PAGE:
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Kerry, Colleagues Introduce Legislation To Expand Vote By Mail To Save Money And Increase Voter Participation

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Location: Washington, DC

Kerry, Colleagues Introduce Legislation To Expand Vote By Mail To Save Money And Increase Voter Participation

Looking for ways to expand voter participation and reduce the growing cost of elections, U.S. Senators John Kerry (D-Mass.), Ron Wyden (D-Ore), Jeff Merkley (D-Ore.), Thomas Carper (D-Del.), Maria Cantwell (D-Wash.) and Kirsten Gillibrand (D-NY) introduced a package of bills today that would make it easier for states to institute a nationwide vote-by-mail process.

Vote-by-mail removes barriers that prevent voters from getting to the polls, while giving them more time to study issues and consider the candidates. The program contains built-in safeguards that increase the integrity of the elections process and does not favor one political party over another.

"We need more participation in our democracy, not less," said Senator Kerry. "Elderly, disabled, and some of the hardest working Americans are often effectively disenfranchised because it's hard or impossible for them to stand in line waiting at a polling place. This bill breaks down needless barriers, making it easier for all Americans to exercise their fundamental right to a voice and a vote."

"It's essential that we make sure every American can vote. In many states, including Massachusetts, you can't vote by mail unless you are out of town or physically unable to come to polls or observing a religious holiday. What about a mom or dad taking care of a sick child, or a person who has to work two or three jobs in today's tough economy? This bill will make sure they can vote," said Avi Green, Executive Director of MassVOTE.

Since 2000, all Oregon elections have been conducted entirely by mail. Instead of using costly and traditional polling places where voters go to cast ballots on Election Day, a ballot is mailed to each registered voter. The ballot is then returned to the county elections office, the voter's signature is verified, and the ballot is counted on Election Day.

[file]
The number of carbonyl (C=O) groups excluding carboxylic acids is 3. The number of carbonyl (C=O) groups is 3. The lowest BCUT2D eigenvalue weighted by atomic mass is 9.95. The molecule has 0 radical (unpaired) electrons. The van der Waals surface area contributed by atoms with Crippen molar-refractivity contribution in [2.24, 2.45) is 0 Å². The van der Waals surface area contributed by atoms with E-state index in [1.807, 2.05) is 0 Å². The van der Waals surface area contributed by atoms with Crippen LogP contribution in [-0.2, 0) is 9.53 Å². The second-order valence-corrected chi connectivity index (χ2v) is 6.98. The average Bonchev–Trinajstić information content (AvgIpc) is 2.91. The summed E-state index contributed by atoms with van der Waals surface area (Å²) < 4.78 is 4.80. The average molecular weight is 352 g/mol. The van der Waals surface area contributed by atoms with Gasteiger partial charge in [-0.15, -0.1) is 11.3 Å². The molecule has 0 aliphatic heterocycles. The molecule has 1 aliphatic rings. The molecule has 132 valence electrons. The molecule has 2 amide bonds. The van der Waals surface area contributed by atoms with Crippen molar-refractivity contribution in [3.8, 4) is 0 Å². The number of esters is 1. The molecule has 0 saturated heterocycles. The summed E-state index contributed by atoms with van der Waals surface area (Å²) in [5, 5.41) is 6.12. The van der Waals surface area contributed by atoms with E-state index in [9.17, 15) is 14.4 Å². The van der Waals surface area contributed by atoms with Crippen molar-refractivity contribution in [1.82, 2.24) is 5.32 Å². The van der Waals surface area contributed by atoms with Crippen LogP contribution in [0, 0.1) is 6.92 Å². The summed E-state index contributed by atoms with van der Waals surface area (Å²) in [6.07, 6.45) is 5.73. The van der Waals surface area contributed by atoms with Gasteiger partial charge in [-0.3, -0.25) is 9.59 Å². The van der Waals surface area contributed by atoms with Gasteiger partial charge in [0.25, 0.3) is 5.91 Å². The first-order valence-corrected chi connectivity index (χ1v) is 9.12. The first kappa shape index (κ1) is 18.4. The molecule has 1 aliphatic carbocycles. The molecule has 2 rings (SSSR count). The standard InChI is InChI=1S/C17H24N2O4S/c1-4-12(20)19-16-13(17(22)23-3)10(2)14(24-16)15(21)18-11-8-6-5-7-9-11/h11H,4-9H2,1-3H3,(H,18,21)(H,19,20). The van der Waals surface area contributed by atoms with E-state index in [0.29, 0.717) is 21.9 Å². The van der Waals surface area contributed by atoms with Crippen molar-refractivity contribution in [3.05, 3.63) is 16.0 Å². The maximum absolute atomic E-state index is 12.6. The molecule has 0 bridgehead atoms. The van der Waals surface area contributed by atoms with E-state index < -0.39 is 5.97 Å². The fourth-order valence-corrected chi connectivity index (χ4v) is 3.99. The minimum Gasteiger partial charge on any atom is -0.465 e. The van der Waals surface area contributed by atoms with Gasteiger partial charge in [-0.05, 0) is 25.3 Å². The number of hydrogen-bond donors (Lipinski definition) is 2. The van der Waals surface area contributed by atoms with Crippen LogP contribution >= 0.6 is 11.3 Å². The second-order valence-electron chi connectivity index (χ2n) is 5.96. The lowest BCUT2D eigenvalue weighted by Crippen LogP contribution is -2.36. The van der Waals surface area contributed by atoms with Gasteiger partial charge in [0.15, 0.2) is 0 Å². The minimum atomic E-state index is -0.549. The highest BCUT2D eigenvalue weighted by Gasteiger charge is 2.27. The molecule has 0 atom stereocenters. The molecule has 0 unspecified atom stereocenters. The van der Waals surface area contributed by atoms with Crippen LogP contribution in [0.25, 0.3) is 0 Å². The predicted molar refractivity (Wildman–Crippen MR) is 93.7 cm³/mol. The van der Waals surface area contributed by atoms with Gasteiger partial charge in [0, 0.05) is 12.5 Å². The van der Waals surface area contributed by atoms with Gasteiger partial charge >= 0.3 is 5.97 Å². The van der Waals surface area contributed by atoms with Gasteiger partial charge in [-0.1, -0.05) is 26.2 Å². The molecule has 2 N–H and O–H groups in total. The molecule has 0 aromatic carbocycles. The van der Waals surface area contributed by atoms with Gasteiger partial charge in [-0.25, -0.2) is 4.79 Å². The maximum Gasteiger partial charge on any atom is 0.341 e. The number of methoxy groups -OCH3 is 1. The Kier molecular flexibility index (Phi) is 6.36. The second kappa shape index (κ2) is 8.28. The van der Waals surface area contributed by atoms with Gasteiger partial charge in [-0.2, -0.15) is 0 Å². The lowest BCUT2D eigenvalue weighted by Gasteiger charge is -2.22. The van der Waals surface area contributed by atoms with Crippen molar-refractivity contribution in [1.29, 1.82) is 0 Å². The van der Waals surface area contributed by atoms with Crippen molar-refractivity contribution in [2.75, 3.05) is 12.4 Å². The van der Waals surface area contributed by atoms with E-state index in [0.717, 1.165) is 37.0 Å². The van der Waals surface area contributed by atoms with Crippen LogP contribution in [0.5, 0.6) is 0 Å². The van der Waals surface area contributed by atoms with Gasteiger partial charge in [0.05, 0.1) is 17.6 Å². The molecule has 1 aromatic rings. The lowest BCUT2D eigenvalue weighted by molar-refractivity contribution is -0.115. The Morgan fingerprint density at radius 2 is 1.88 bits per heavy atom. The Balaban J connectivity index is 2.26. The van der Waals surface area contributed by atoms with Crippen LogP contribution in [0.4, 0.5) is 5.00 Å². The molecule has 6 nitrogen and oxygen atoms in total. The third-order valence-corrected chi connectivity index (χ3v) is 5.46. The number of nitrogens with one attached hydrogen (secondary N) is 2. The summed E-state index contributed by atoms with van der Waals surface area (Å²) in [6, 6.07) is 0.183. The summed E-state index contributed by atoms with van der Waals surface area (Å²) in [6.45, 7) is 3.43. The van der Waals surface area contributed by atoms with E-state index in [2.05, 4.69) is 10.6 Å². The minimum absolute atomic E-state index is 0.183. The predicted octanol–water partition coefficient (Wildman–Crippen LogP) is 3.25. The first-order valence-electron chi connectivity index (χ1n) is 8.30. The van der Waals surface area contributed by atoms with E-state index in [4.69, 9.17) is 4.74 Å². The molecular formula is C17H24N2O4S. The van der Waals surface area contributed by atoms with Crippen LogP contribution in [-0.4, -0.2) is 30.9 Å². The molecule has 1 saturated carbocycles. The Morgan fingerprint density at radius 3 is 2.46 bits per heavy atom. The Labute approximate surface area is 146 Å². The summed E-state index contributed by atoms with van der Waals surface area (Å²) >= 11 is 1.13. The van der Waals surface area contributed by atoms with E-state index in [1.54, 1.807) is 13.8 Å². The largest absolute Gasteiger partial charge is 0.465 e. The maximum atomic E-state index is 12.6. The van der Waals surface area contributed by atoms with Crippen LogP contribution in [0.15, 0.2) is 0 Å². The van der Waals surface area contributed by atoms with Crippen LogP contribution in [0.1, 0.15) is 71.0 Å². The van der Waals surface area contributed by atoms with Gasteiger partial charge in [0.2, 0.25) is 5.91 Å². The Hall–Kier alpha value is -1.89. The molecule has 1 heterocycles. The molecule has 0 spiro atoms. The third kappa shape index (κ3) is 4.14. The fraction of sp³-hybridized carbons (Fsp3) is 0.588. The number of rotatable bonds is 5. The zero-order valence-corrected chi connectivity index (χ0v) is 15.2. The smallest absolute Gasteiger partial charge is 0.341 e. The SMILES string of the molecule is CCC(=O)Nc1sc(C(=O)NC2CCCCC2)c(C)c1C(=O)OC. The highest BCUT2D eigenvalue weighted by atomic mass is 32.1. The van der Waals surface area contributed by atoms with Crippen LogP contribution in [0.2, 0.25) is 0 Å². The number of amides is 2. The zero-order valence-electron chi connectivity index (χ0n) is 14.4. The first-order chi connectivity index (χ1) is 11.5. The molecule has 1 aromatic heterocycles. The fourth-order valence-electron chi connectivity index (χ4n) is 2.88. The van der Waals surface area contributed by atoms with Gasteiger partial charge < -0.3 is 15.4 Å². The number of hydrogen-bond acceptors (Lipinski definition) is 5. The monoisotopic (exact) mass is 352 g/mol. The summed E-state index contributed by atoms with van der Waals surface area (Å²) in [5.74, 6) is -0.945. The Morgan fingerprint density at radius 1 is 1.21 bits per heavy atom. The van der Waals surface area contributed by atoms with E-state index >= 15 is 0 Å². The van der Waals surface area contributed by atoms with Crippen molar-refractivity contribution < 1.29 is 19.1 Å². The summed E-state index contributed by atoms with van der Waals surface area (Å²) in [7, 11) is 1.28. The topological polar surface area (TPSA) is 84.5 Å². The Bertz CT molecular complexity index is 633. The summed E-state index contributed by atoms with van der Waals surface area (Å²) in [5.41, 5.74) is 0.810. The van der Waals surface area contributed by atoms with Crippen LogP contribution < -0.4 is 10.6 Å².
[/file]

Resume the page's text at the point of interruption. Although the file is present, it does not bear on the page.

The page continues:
"The Oregon experience has shown that vote-by-mail has been a clear winner with consistently high voter participation, costs that are 30 percent less than elections using traditional polling places and virtually none of the fraud that critics predicted," said Wyden, who is the first federal official to be elected entirely by mail. "Now it is time to give other states the opportunity to duplicate Oregon's success and reap the same benefits."

The bills that make up the vote-by-mail package are:

· The Universal Right to Vote By Mail bill, which would guarantee everyone's right to cast a ballot by mail. Currently, 28 states and territories impose some restrictions on getting an absentee ballot. This bill would eliminate those restrictions and ensure that any voter who wishes to get a mail ballot is able to do so.

· Vote By Mail grants bill, which would provide grants of $2 million to states or $1 million to smaller jurisdictions that want to institute vote by mail.

As part of the package of bills to give voters more control and increase participation in elections, Senator Kerry co-sponsored another bill introduced by Senator Wyden that would expand on-line voter registration. The bill will provide grants to states that wish to implement an on-line registration system to allow individual voters to register to vote, update voter information, and request an absentee ballot. Oregon, Washington, and Arizona have already adopted such systems.


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